I attended the Oilers game tonight, with my good friend Richard and we had fun for two periods, the team was playing together (well at least not against each other). Then came the third period and all hell broke loose, the wheels fell off (or as my son commented the wagon done got blowed up!). How the hell does a team completely loose all modecome of dignity and simply pack it in? How does a professional hockey team simply decide that two periods (well if I am being honest, one and a half periods, they got lucky) is enough hockey to play. An arena full of rabid fans is not enough. A plethora of angry critics ready to pounce is not enough. Dignity and pride are not enough, obviously, as they were happy to simply collapse into a state of corporate dispondance and figuratively head for the exits, which Richard and I did with ten minutes to spare!

The problem with this game, this false pretense of hope is that it reminded me too much of my life. Take for example my dialogue with the executive director of Alberta Snow boarding last Tuesday wherein I queried whether the Slope Style competition would run, when the forecast for Calgary was -27 degrees before the wind chill. I was hoping to stave off unnecessary AirBnB charges and a trip to cowtown. I was assured that the hill (COP by Winsport) would stay open and the competition would happen no matter what. Surprise, surprise, Saturday afternoon came and we were informed by Andrew’s coarch Gerald that the Sunday event was being cancelled. Doesn’t commen sense factor into people’s lives? Isn’t a modern day forecast built around the polar vortex enough to dispel misguided hope? At least the Boy got some good practice in on Saturday, and I got a chance to visit my dear aunt and uncle whom I haven’t seen in far too long.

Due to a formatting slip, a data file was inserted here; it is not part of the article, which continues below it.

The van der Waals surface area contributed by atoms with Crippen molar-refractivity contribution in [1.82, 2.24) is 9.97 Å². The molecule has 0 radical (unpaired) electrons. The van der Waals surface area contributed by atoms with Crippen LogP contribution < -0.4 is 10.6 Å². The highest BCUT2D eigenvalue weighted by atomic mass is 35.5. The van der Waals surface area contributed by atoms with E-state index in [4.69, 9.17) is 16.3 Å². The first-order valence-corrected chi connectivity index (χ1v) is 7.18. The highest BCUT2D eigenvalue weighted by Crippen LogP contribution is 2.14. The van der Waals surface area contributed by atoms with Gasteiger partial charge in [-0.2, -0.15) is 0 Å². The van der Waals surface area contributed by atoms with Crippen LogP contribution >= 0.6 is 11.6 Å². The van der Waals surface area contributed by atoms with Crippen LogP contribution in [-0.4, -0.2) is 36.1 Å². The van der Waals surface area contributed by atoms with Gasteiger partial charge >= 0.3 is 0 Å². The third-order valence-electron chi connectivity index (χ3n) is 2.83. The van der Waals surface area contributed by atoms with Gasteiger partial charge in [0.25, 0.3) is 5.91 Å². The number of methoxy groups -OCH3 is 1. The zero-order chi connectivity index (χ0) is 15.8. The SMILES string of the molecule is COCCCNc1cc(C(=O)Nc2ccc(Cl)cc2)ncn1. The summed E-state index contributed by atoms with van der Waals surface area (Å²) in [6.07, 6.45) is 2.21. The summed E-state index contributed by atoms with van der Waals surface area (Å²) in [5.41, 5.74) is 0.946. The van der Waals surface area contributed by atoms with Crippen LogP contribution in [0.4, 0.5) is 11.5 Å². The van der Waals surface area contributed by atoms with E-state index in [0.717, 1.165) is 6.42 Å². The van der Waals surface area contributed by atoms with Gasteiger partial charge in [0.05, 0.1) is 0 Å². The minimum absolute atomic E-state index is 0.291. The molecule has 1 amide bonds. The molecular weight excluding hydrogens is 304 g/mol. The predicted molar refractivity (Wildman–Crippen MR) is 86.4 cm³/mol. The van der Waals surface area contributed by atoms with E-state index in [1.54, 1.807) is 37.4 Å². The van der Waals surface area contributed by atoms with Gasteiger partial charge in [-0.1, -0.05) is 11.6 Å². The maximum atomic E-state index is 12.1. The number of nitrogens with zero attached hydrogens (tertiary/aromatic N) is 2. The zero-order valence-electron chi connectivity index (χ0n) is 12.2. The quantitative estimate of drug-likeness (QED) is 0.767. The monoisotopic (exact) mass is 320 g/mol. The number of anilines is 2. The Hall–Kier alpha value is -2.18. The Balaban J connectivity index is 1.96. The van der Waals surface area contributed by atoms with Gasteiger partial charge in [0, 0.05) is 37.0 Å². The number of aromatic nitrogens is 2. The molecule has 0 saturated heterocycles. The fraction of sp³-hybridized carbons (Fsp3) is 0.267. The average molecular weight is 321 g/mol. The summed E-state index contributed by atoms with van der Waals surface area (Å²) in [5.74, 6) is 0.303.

What is it about the human spirit which is so predisposed to deny the truth, cling to hope despite the fact that it is attached to a thin thread being cooked by a flame? Why can’t we just be realistic and acknowledge the fact that our world is doomed and headed to hell in a hand basket?

Why the hell must we be so damned hopeful, despite all the evidence?

To draw from the well of my previous analogy, hope is pretty much like the water we drink. By the way, did I neglec to articulate the frozen pipes we encoutered when we arrived back from the futile trip to cowtown? Yes it is true, my house was ill conceived by its designers, and is not built to withstand the frigid tempuratures of minus thirty-five. So I am forced to pull off kickplates, pull out the dishwasher and drag out a space heater to warm up frozen water lines. Thankfully nothing has burst but my patience!

Getting back to the damn Oilers, why do we continue to support them? Why do tens of thousands of people pay good money to plop their asses in seats, only to be disappointed? What is it about the notion of hope that we collectively cling to like a bear on a wire, desperate for a snack?